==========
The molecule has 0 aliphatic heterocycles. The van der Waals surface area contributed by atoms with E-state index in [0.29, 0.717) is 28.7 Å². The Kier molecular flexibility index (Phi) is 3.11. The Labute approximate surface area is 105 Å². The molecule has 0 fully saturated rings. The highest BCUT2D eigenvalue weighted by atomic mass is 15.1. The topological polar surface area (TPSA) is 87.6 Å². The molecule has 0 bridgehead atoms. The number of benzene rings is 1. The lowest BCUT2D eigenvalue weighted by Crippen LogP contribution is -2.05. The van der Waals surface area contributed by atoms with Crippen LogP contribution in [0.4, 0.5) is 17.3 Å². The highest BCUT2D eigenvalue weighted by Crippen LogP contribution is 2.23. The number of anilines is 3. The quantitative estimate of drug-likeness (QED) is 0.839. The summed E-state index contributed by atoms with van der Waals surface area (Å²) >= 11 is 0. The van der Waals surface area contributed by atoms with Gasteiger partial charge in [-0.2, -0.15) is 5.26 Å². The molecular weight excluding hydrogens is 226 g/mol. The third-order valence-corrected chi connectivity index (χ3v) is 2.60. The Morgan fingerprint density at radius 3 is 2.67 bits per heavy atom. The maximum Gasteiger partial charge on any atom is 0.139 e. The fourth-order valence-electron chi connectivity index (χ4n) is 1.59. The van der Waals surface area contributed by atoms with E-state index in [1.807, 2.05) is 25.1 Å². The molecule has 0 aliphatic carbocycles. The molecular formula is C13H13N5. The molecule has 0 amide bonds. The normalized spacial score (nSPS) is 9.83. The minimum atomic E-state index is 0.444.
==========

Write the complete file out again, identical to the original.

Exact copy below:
The molecule has 0 aliphatic heterocycles. The van der Waals surface area contributed by atoms with E-state index in [0.29, 0.717) is 28.7 Å². The Kier molecular flexibility index (Phi) is 3.11. The Labute approximate surface area is 105 Å². The molecule has 0 fully saturated rings. The highest BCUT2D eigenvalue weighted by atomic mass is 15.1. The topological polar surface area (TPSA) is 87.6 Å². The molecule has 0 bridgehead atoms. The number of benzene rings is 1. The lowest BCUT2D eigenvalue weighted by Crippen LogP contribution is -2.05. The van der Waals surface area contributed by atoms with Crippen LogP contribution in [0.4, 0.5) is 17.3 Å². The highest BCUT2D eigenvalue weighted by Crippen LogP contribution is 2.23. The number of anilines is 3. The quantitative estimate of drug-likeness (QED) is 0.839. The summed E-state index contributed by atoms with van der Waals surface area (Å²) >= 11 is 0. The van der Waals surface area contributed by atoms with Gasteiger partial charge in [-0.2, -0.15) is 5.26 Å². The molecular weight excluding hydrogens is 226 g/mol. The third-order valence-corrected chi connectivity index (χ3v) is 2.60. The Morgan fingerprint density at radius 3 is 2.67 bits per heavy atom. The maximum Gasteiger partial charge on any atom is 0.139 e. The fourth-order valence-electron chi connectivity index (χ4n) is 1.59. The van der Waals surface area contributed by atoms with E-state index in [1.807, 2.05) is 25.1 Å². The molecule has 0 aliphatic carbocycles. The molecular formula is C13H13N5. The molecule has 0 amide bonds. The normalized spacial score (nSPS) is 9.83. The minimum atomic E-state index is 0.444.